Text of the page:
Ildiko Horvath: turning furniture into art

By: Kelly Putter

This self-taught Oakville furniture artist has a dirty little secret about her creative process that might surprise you.

Ildiko Horvath doesn’t worry about whether one shade complements another or how a Napoleonic blue French armoire will look sitting next to a side table painted in Scandinavian Pink. No matchy-poo for this Hungarian-born piano teacher-turned-furniture painter. In her book, colours are meant to intermingle and feed off of each other.

“There is no such thing as too much colour,” says Horvath, whose work can be viewed on various social media platforms as well as her website “I’m not afraid of colour. Nothing in my home really matches but it still works.”

To describe her work as funky doesn’t do it justice, though funky it clearly is. But it’s also uplifting, imaginative, striking. Maybe even a bit cheeky in the way she applies colour to breathe new life into time-worn, in some cases, forgotten pieces, many of which have good lines to begin with. There is a wee trick to tying together disparate pieces, though.  Horvath recommends using one common element, whether that’s a pillow or a flower or artwork, to connect seemingly unrelated items.

“I have come to see the pieces I do as works of art and they give me pure joy,” she says. “I’m always looking for interesting pieces and something I can see my personal stamp on. I get inspiration from everywhere: nature, old paintings, ceramics, gardens, colours. I’m a very colourful person and I imagine furniture art in colour.”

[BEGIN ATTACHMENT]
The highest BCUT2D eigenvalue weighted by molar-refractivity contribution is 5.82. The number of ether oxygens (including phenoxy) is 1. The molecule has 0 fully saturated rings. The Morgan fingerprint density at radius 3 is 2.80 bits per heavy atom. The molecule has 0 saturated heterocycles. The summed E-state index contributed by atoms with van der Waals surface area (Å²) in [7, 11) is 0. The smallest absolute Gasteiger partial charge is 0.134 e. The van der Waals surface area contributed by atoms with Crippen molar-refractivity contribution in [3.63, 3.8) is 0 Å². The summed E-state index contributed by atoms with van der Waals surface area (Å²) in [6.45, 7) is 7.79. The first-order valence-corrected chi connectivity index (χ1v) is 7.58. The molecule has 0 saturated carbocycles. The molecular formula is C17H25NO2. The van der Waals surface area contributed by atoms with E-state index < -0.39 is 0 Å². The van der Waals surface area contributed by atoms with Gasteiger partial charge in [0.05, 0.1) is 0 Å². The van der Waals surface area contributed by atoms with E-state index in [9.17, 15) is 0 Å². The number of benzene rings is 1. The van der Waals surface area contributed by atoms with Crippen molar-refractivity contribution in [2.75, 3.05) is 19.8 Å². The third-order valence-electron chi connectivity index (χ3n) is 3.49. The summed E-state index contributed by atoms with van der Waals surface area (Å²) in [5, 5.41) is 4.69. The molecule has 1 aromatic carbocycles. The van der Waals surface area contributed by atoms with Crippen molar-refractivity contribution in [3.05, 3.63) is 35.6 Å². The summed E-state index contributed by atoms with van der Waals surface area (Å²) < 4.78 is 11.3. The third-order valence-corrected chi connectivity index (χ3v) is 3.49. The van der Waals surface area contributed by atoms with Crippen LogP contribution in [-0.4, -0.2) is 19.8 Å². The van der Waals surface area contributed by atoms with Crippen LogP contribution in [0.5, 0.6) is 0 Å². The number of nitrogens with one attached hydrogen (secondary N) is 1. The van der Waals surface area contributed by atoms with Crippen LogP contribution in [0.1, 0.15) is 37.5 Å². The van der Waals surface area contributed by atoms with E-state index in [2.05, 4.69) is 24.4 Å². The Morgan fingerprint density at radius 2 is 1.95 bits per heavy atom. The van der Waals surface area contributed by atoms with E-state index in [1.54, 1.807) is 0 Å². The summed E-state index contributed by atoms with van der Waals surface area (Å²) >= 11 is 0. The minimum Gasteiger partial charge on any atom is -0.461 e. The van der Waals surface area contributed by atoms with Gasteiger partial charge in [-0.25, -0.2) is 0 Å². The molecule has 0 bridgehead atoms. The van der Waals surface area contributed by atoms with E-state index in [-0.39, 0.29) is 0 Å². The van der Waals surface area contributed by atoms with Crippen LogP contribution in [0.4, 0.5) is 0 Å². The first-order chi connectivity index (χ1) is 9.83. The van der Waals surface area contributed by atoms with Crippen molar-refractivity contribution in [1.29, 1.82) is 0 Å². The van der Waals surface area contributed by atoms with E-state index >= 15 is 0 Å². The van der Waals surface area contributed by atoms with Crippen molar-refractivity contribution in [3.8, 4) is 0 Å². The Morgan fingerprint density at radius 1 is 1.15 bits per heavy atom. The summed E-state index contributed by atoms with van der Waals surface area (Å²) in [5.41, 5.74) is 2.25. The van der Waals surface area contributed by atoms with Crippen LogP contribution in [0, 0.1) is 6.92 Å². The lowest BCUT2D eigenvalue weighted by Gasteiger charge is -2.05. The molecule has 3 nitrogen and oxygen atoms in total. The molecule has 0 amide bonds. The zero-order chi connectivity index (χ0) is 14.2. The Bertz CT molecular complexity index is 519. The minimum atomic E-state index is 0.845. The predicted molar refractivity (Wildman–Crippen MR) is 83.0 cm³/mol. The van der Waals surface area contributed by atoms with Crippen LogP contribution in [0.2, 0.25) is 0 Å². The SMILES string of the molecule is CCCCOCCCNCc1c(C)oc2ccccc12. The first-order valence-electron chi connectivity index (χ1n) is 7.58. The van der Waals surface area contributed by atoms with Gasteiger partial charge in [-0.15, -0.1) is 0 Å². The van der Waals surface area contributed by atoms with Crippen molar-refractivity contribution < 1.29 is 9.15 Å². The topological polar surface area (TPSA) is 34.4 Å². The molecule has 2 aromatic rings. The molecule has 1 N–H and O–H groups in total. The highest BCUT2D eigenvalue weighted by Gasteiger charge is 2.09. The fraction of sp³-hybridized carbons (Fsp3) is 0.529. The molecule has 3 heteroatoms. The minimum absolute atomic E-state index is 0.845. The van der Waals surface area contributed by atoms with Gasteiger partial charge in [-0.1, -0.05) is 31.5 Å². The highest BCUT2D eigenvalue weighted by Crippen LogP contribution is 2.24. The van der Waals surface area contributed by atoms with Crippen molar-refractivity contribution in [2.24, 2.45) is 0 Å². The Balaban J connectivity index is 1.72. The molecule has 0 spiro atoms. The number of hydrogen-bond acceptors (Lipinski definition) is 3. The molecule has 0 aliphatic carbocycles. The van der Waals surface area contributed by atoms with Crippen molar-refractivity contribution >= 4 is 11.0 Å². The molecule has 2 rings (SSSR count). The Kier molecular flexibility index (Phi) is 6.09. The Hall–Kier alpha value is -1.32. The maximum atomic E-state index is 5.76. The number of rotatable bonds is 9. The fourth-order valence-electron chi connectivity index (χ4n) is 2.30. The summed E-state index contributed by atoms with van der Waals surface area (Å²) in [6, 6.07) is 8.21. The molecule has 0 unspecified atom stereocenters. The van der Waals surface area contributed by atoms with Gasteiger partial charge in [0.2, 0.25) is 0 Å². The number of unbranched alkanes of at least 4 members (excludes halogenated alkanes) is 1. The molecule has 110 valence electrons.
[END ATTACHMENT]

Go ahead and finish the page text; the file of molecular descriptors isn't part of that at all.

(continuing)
Horvath immigrated to Canada 22 years ago after meeting a Canadian realtor in Hungary. The pair married and they have a 22-year-old son. But as a new mom who felt her English-language skills needed improvement, Horvath needed work that didn’t involve verbal communication. She found it in paint. One piece led to another. And the next thing you know Horvath was hand-picked as a painter-in-residence by Annie Sloan, an internationally recognized expert in decorative paint and colour who invented Chalk Paint and continues to run an international décor paint empire. A pop-up shop dedicated to Sloan’s products opened last year in Toronto.

“It’s a big deal when she picks you because your name becomes known worldwide,” explains Horvath. “It’s a big deal because she has an international following. That happened in September 2017 to January 2018 and during that time she showcased my pieces on her website.”

Known as an ombre-paint expert, a technique in which colour moves from light to dark or vice versa, Horvath uses many creative methods such as an aged patina finish, colour blocking and decoupage to achieve her finished pieces. Chalk Paint is an easier paint to work with as its drying time is short and you don’t need to sand or use a primer. Because Horvath is an intuitive artist, who enjoys her freedom, she prefers to work on pieces that inspire her rather than do custom work.

Her eye and sense of style have served her well. Also a self-taught interior decorator, Horvath won contests years ago in House and Home magazine and her decorating talents were featured on HGTV. To this day, she continues to employ a creative approach that might best be described as laissez-faire.

“When I finish a piece and it doesn’t sell right away I put in my room and it always works because I don’t try to match colours and I don’t try to decorate so hard,” she says. “Just have faith and confidence that it works. There are no rules. Follow your heart. That’s what I do.”